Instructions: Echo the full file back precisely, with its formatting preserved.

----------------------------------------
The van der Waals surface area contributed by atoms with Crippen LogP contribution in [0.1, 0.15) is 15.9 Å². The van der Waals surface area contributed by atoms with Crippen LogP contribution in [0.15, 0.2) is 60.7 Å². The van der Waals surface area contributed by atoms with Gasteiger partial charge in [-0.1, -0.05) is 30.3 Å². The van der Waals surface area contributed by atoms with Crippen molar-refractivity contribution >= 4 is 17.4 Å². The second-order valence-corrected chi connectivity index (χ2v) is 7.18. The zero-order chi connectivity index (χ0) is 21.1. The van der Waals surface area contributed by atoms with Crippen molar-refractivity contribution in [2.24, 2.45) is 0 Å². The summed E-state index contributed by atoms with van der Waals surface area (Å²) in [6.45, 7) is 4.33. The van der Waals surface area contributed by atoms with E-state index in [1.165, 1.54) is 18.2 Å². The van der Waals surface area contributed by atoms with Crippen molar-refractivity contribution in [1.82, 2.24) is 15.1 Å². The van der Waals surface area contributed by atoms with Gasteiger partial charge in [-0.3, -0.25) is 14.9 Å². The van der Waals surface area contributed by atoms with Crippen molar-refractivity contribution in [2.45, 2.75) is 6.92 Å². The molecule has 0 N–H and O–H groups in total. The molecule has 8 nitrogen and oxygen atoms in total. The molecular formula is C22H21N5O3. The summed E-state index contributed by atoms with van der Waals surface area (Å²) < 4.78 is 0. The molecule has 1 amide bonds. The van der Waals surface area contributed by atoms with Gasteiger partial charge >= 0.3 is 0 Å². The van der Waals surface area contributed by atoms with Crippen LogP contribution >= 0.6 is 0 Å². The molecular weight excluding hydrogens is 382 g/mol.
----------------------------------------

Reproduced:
The van der Waals surface area contributed by atoms with Crippen LogP contribution in [0.1, 0.15) is 15.9 Å². The van der Waals surface area contributed by atoms with Crippen LogP contribution in [0.15, 0.2) is 60.7 Å². The van der Waals surface area contributed by atoms with Gasteiger partial charge in [-0.1, -0.05) is 30.3 Å². The van der Waals surface area contributed by atoms with Crippen molar-refractivity contribution >= 4 is 17.4 Å². The second-order valence-corrected chi connectivity index (χ2v) is 7.18. The zero-order chi connectivity index (χ0) is 21.1. The van der Waals surface area contributed by atoms with Crippen molar-refractivity contribution in [2.24, 2.45) is 0 Å². The summed E-state index contributed by atoms with van der Waals surface area (Å²) in [6.45, 7) is 4.33. The van der Waals surface area contributed by atoms with E-state index in [1.165, 1.54) is 18.2 Å². The van der Waals surface area contributed by atoms with Crippen molar-refractivity contribution in [1.82, 2.24) is 15.1 Å². The van der Waals surface area contributed by atoms with Gasteiger partial charge in [-0.3, -0.25) is 14.9 Å². The van der Waals surface area contributed by atoms with Crippen molar-refractivity contribution in [2.45, 2.75) is 6.92 Å². The molecule has 0 N–H and O–H groups in total. The molecule has 8 nitrogen and oxygen atoms in total. The molecular formula is C22H21N5O3. The summed E-state index contributed by atoms with van der Waals surface area (Å²) < 4.78 is 0. The molecule has 1 amide bonds. The van der Waals surface area contributed by atoms with Gasteiger partial charge >= 0.3 is 0 Å². The van der Waals surface area contributed by atoms with Crippen LogP contribution >= 0.6 is 0 Å². The molecular weight excluding hydrogens is 382 g/mol.